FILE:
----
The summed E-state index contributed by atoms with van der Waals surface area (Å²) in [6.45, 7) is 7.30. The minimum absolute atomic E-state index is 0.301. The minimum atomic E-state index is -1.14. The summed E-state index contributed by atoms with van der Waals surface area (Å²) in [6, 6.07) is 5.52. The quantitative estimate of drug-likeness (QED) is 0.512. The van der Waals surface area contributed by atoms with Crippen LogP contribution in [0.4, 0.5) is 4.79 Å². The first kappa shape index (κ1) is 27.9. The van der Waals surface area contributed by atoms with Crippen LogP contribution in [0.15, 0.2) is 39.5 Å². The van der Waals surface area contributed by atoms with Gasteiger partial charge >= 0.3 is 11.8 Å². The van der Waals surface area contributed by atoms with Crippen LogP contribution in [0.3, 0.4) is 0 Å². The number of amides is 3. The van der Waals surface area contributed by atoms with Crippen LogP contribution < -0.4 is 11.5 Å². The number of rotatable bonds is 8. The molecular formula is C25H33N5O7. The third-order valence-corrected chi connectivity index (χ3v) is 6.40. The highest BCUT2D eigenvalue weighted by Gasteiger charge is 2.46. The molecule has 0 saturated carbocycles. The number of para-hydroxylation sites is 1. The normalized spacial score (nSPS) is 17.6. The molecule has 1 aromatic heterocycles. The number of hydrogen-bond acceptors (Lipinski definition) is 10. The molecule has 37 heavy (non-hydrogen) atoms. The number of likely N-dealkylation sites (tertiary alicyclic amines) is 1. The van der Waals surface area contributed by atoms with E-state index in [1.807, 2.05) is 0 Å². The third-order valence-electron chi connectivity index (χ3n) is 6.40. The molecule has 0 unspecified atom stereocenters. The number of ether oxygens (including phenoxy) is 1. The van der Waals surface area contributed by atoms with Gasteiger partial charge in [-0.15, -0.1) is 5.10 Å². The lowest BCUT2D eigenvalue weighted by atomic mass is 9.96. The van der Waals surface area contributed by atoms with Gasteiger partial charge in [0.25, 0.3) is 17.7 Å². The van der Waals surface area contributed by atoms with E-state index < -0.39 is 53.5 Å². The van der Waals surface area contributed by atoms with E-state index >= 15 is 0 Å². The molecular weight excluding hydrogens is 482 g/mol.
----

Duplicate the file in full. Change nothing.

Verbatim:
The summed E-state index contributed by atoms with van der Waals surface area (Å²) in [6.45, 7) is 7.30. The minimum absolute atomic E-state index is 0.301. The minimum atomic E-state index is -1.14. The summed E-state index contributed by atoms with van der Waals surface area (Å²) in [6, 6.07) is 5.52. The quantitative estimate of drug-likeness (QED) is 0.512. The van der Waals surface area contributed by atoms with Crippen LogP contribution in [0.4, 0.5) is 4.79 Å². The first kappa shape index (κ1) is 27.9. The van der Waals surface area contributed by atoms with Crippen LogP contribution in [0.15, 0.2) is 39.5 Å². The van der Waals surface area contributed by atoms with Gasteiger partial charge >= 0.3 is 11.8 Å². The van der Waals surface area contributed by atoms with Crippen LogP contribution in [0.3, 0.4) is 0 Å². The number of amides is 3. The van der Waals surface area contributed by atoms with Crippen LogP contribution < -0.4 is 11.5 Å². The number of rotatable bonds is 8. The molecular formula is C25H33N5O7. The third-order valence-corrected chi connectivity index (χ3v) is 6.40. The highest BCUT2D eigenvalue weighted by Gasteiger charge is 2.46. The molecule has 0 saturated carbocycles. The number of para-hydroxylation sites is 1. The normalized spacial score (nSPS) is 17.6. The molecule has 1 aromatic heterocycles. The number of hydrogen-bond acceptors (Lipinski definition) is 10. The molecule has 37 heavy (non-hydrogen) atoms. The number of likely N-dealkylation sites (tertiary alicyclic amines) is 1. The van der Waals surface area contributed by atoms with E-state index in [1.807, 2.05) is 0 Å². The third-order valence-electron chi connectivity index (χ3n) is 6.40. The molecule has 0 unspecified atom stereocenters. The number of ether oxygens (including phenoxy) is 1. The van der Waals surface area contributed by atoms with Gasteiger partial charge in [-0.15, -0.1) is 5.10 Å². The lowest BCUT2D eigenvalue weighted by atomic mass is 9.96. The van der Waals surface area contributed by atoms with Gasteiger partial charge in [0.25, 0.3) is 17.7 Å². The van der Waals surface area contributed by atoms with E-state index < -0.39 is 53.5 Å². The van der Waals surface area contributed by atoms with E-state index >= 15 is 0 Å². The molecular weight excluding hydrogens is 482 g/mol.